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Judge extends order blocking Kentucky abortion ban

Claire Savage/ AP
A Planned Parenthood health center is shown in Waukegan, Ill., June 28, 2022. Planned Parenthood of Illinois is combining forces with its Wisconsin counterpart to help patients travel to get abortions following the U.S. Supreme Court’s decision to overturn Roe v. Wade last month. Leaders at the reproductive health centers announced efforts Thursday to provide access to abortion, which remains legal in Illinois. Doctors in Wisconsin halted the procedure while courts determine whether the state’s 1849 law banning most abortions stands.

A Kentucky order blocking an abortion ban was extended Friday, preventing a “trigger” law from taking effect and keeping the procedure legal in the state.

The trigger law went into effect after the recent U.S. Supreme Court overturned Roe v. Wade last month. But Kentucky’s Jefferson Circuit Court Judge Mitch Perry suspended the ban with a June 30 temporary order.

Perry extended that order with a temporary injunction Friday. 

The injunction will prevent enforcement of a ban that would criminalize almost all abortions in the state, and comes after a challenge from Kentucky abortion-rights groups contending that the state constitution protects the right to the procedure.

Leaders from the American Civil Liberties Union, the ACLU of Kentucky, and Planned Parenthood Federation of America on behalf of EMW Women’s Surgical Center and Planned Parenthood Great Northwest, Hawai’i, Indiana, Kentucky lauded Perry’s injunction and lambasted the ban.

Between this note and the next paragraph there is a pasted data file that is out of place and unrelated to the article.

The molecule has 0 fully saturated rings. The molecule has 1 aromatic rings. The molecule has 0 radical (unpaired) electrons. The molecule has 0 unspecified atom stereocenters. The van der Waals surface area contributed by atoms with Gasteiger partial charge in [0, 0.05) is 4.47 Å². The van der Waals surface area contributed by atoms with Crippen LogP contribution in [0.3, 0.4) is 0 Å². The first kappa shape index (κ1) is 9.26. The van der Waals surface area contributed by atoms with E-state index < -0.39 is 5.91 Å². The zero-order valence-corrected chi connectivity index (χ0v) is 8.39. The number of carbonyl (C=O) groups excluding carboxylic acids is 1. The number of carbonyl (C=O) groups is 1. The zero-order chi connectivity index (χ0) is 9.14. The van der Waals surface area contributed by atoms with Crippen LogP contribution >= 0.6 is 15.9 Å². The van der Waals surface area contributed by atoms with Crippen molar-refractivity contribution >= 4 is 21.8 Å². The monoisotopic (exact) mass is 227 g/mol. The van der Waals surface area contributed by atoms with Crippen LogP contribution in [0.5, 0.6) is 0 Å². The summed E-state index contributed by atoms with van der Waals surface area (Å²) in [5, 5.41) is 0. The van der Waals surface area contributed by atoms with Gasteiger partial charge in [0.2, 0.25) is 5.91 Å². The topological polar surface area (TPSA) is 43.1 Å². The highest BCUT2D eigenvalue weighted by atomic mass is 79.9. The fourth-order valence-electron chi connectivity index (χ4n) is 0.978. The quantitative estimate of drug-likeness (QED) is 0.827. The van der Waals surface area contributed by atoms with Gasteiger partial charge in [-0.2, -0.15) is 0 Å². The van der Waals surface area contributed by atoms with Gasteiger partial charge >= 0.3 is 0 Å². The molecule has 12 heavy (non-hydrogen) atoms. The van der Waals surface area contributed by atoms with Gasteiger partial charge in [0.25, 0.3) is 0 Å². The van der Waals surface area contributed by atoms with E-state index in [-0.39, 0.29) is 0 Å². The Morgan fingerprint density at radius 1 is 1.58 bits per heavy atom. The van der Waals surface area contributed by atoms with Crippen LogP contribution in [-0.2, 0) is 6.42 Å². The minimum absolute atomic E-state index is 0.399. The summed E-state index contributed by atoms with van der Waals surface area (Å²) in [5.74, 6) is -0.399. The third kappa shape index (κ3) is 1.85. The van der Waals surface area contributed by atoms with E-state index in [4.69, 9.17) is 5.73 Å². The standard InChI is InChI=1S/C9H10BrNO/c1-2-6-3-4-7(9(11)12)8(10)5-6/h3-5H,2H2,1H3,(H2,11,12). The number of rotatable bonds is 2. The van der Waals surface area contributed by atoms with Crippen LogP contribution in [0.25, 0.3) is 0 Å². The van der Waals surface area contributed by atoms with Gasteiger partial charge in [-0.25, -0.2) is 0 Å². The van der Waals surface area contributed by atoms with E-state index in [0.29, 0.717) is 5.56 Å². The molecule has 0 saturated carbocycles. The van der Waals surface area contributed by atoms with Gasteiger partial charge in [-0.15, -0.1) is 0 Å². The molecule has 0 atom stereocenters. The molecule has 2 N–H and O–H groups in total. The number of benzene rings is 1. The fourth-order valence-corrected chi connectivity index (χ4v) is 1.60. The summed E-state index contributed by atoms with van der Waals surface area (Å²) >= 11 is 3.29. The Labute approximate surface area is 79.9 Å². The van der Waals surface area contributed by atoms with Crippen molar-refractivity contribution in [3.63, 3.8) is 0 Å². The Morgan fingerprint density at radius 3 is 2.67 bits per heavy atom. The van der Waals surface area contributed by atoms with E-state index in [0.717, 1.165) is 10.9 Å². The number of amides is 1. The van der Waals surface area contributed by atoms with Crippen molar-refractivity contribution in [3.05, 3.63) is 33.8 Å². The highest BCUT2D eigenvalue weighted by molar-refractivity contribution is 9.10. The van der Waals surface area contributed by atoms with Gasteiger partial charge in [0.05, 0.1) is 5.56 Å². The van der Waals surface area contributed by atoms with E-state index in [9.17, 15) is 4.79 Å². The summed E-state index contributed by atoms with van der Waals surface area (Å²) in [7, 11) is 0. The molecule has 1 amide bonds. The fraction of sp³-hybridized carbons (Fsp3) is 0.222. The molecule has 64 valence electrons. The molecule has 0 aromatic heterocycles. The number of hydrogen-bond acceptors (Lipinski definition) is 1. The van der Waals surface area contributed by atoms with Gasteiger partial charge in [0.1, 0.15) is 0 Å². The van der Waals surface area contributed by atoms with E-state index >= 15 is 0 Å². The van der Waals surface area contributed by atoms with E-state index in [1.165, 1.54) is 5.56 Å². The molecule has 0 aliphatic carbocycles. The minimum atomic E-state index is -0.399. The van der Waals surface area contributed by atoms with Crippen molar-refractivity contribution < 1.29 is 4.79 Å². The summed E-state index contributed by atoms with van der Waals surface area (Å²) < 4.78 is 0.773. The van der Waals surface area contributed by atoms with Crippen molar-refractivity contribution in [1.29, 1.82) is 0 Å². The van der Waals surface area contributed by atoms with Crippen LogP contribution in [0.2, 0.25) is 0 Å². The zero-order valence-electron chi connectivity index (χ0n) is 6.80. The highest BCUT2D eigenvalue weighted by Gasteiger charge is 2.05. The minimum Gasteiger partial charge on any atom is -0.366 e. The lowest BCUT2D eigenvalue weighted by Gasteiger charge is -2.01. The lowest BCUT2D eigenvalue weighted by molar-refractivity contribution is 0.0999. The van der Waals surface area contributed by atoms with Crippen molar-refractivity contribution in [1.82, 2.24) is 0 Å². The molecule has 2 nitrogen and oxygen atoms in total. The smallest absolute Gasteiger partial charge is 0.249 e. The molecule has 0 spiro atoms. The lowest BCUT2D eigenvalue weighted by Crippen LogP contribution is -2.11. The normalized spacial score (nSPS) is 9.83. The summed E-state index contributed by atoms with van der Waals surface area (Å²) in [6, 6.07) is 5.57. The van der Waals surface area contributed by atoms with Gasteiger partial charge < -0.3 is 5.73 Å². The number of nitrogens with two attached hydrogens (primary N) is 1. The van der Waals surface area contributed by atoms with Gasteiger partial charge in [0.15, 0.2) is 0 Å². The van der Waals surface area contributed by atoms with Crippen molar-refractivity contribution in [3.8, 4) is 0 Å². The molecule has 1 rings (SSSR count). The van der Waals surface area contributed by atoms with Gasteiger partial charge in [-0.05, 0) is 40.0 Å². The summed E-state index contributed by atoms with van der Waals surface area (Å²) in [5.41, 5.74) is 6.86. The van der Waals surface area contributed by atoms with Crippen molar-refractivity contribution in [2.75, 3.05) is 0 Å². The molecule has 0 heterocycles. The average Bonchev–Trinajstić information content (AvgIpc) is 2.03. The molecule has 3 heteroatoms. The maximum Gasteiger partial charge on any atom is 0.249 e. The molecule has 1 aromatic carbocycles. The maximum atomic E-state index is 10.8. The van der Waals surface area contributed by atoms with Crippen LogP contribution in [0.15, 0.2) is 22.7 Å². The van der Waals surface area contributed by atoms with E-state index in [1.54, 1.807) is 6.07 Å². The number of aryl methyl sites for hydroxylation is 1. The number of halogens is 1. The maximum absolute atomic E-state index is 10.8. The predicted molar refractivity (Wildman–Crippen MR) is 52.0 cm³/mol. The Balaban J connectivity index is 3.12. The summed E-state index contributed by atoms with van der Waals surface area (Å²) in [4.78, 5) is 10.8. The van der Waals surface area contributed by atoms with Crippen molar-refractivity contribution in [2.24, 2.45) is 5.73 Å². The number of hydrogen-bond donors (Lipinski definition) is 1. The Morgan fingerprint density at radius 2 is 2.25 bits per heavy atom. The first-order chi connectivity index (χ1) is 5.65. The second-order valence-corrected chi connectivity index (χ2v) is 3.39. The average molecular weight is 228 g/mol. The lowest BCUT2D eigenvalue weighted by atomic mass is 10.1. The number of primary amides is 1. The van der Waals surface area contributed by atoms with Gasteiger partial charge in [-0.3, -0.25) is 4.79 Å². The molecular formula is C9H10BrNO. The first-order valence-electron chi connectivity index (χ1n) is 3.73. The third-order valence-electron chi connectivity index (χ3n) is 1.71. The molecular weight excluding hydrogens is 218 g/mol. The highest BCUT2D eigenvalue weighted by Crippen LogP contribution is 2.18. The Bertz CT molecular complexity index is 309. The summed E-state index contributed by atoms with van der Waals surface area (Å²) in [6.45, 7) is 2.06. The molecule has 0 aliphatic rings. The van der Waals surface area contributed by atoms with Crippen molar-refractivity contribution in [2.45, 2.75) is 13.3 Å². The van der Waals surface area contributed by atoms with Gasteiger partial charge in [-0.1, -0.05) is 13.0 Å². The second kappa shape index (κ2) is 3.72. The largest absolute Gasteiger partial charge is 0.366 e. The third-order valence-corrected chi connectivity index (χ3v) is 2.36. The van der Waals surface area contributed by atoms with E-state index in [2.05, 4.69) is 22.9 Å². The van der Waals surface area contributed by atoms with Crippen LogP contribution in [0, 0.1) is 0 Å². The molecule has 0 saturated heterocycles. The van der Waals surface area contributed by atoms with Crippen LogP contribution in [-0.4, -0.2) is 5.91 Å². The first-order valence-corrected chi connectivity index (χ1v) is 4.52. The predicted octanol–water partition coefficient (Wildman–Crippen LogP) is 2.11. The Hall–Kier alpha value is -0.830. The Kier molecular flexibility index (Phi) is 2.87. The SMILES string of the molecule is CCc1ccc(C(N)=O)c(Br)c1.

The trigger law would mean “devastating consequences for Kentuckians,” the advocates wrote in a statement Friday.  “Once again, the courts have rightly stopped Attorney General Daniel Cameron’s relentless efforts to ban abortion.” 

Kentucky Attorney General Daniel Cameron (R), who called the recent SCOTUS decision “an historic victory for life,” has made several requests to reinstate the ban and prevent any injunction.

“Every day that these laws are not enforced is a day in which unborn children of the Commonwealth perish,” Cameron wrote in a July 18 filing. The attorney general is running for governor of Kentucky in this year’s midterms.

Tags abortion abortion ban ACLU Daniel Cameron Daniel Cameron Dobbs v. Jackson Women's Health Organization Kentucky Mitch Perry planned parenthood Roe v. Wade SCOTUS abortion ruling temporary injunction trigger bans trigger laws
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